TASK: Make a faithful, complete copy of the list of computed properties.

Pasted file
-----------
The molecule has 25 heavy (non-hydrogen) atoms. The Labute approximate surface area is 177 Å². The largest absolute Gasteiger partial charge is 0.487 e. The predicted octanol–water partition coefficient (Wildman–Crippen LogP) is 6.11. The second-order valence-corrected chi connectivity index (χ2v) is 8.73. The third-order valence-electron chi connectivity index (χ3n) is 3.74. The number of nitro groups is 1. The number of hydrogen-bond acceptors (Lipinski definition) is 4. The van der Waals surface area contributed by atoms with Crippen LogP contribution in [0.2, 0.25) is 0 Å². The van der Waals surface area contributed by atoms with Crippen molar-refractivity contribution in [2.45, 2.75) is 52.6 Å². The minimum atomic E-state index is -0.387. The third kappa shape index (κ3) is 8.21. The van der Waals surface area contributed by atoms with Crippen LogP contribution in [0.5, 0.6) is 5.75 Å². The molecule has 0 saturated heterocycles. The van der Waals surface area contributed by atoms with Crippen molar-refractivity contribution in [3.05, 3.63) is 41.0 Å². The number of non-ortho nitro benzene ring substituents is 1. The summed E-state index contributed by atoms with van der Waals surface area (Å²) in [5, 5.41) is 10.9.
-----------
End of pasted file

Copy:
The molecule has 25 heavy (non-hydrogen) atoms. The Labute approximate surface area is 177 Å². The largest absolute Gasteiger partial charge is 0.487 e. The predicted octanol–water partition coefficient (Wildman–Crippen LogP) is 6.11. The second-order valence-corrected chi connectivity index (χ2v) is 8.73. The third-order valence-electron chi connectivity index (χ3n) is 3.74. The number of nitro groups is 1. The number of hydrogen-bond acceptors (Lipinski definition) is 4. The van der Waals surface area contributed by atoms with Crippen LogP contribution in [0.2, 0.25) is 0 Å². The van der Waals surface area contributed by atoms with Crippen molar-refractivity contribution in [2.45, 2.75) is 52.6 Å². The minimum atomic E-state index is -0.387. The third kappa shape index (κ3) is 8.21. The van der Waals surface area contributed by atoms with Crippen LogP contribution in [0.5, 0.6) is 5.75 Å². The molecule has 0 saturated heterocycles. The van der Waals surface area contributed by atoms with Crippen molar-refractivity contribution in [3.05, 3.63) is 41.0 Å². The number of non-ortho nitro benzene ring substituents is 1. The summed E-state index contributed by atoms with van der Waals surface area (Å²) in [5, 5.41) is 10.9.